2018-12-06 / Around Town

Final Ruling on Salve Dorms Delayed

By James Merolla


The revised smaller Watts dormitory plan also features less parking. (Rendering by Paul Weber Architect) The revised smaller Watts dormitory plan also features less parking. (Rendering by Paul Weber Architect) The Planning Board gave a favorable recommendation on Dec. 3 to the Zoning Board on a special permit application requested by Salve Regina University to construct two dormitories on campus, but expressed concerns raised by the new Technical Review Committee process. Therefore, the issue was continued until the Jan. 7 meeting, when a formal recommendation is expected.

After a more than two-hour hearing, the recommendation was met with confusion by opposing attorneys, who argued that the project did not conform with the city’s Comprehensive Plan and new zoning review standards.

“We’re happy to come back in January,” said attorney William Landry, representing Salve Regina. “I’m not sure a rejection helps anyone. We would prefer to return to complete the job, if it’s all about establishment of conditions.”

Planning Board Chair Melissa Pattavina said the project needs to satisfy the conditions of the Technical Review Committee. Those conditions were not specified.

Salve’s previous plan, which included larger dorms in a different configuration, failed to pass the review process six months ago.

Landry said the new proposal will not increase the student population of approximately 2,000 fulltime undergraduates, but would require juniors to reside on campus. Currently, only freshmen and sophomores must live on campus.

The plan, he said, featured smaller buildings, less parking and delineated spots on campus that would reduce traffic and increase security.

“On-campus residency will result in a better university,” he said. “Students who came to campus from all parts of the city will stay on campus all day. We know there are folks who are concerned about the speed of traffic in the general area. This will result in a dramatic reduction in incidents of speeding.”

Landry said the plan’s issues must be resolved by the Historic District Commission, City Council, Zoning Board and Planning Board.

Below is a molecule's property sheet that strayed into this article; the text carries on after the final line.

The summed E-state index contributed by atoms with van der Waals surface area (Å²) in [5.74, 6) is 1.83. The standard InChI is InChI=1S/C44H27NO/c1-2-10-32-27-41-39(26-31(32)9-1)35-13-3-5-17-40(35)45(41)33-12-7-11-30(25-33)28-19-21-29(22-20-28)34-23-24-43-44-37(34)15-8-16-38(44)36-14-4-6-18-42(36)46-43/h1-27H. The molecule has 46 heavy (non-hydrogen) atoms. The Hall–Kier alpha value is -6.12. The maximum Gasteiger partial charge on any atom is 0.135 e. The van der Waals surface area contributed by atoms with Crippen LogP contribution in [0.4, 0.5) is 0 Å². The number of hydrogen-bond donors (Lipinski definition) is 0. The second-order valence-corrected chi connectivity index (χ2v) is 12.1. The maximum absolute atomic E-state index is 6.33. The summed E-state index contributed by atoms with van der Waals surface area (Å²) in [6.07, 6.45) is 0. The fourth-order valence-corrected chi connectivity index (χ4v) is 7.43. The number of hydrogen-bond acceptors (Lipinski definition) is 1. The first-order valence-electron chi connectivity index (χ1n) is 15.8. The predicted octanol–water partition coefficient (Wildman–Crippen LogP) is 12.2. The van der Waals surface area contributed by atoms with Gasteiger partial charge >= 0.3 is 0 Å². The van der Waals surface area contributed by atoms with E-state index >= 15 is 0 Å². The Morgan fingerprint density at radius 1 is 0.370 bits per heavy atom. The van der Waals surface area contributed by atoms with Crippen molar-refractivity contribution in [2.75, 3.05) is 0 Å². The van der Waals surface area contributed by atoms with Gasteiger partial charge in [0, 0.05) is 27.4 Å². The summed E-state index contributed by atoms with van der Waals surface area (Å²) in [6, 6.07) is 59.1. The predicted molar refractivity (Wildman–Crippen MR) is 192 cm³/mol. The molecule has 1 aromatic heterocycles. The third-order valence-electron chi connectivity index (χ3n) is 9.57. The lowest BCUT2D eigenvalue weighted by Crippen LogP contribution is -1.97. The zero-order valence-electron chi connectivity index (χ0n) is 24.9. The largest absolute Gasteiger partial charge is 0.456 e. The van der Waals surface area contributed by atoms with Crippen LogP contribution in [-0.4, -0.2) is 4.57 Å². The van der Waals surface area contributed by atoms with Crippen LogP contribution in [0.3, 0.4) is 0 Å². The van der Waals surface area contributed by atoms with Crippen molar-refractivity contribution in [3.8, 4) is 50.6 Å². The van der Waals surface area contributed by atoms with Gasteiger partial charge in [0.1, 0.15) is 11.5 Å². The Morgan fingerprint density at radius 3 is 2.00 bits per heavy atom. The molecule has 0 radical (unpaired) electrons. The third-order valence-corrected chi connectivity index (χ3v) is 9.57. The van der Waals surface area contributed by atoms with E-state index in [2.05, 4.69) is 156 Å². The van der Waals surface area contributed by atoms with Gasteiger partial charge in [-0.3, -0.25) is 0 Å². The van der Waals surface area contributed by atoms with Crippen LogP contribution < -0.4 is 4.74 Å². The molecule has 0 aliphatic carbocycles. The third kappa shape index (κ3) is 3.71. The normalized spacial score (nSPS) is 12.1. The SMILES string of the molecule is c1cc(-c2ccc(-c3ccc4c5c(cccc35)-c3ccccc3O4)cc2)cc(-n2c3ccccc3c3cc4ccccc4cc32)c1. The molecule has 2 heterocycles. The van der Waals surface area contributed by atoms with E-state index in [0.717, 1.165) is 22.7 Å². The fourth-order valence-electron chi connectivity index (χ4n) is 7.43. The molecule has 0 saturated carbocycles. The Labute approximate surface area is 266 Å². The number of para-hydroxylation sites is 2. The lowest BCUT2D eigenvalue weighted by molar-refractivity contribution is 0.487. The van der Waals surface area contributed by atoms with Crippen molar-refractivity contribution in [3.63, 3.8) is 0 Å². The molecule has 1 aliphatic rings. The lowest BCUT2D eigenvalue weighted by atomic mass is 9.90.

“What is highly relevant is consistency with the Comprehensive Plan and the standards that the Zoning Board will have to apply,” he said.

Paul Weber, the architect who presented the new plans to the board, said the size of the dorms had been reduced, and the buildings inverted to offer better site lines and to present smaller facades to Ruggles and Victoria avenues. The height of the buildings was also scaled back by nine feet. In addition, parking has been reduced by about 70 spaces, with more plantings and landscaping added around the sites.

“It’s a fairly significant reduction in the overall size of the buildings,” said board member Brian Rochelle.

Landry presented testimony by state engineers backing the plan regarding water runoff and quality, and traffic reduction with improved pedestrian and auto safety.

Attorney Karen Benson, representing opposing abutters, said Salve Regina had not offered enough studies on any of these concerns. She offered findings that showed consistent speeding by student drivers.

“Some of the streets in this part of the city just cannot accommodate sidewalks,” she said. “I’m not sure, by any planning, you are going to be able to solve this. Right now, it’s dangerous. They haven’t shown us enough information. Did they study the water table? The applicant can’t merely recite those aspects of the Comprehensive Plan that they suggest they are complying with. They have to show us.”

J. Patrick Dougherty, representing direct abutters in opposition, said Salve Regina’s plan was unacceptable because the university claimed deed ownership of Wetmore Avenue, which cuts through the site of the proposed dorms. Dougherty said the school had no ownership of the street.

“Clearly, I am contesting that,” he said. “They don’t have a right to wipe that out.”

He also argued that the dorms do not conform to the Comprehensive Plan and don’t comply with the Historic District zoning.

“You can’t recognize two massive dorms, with the R-60 zone. Salve has encroached itself upon this neighborhood,” he said.

Landry maintained that Salve Regina has deeds proving ownership of Wetmore Avenue. “We’ve shown it on our plan,” he said. “We are not obliterating it. It’s a private way, over which there may be some private rights. I am going to present deeds that show ownership.”

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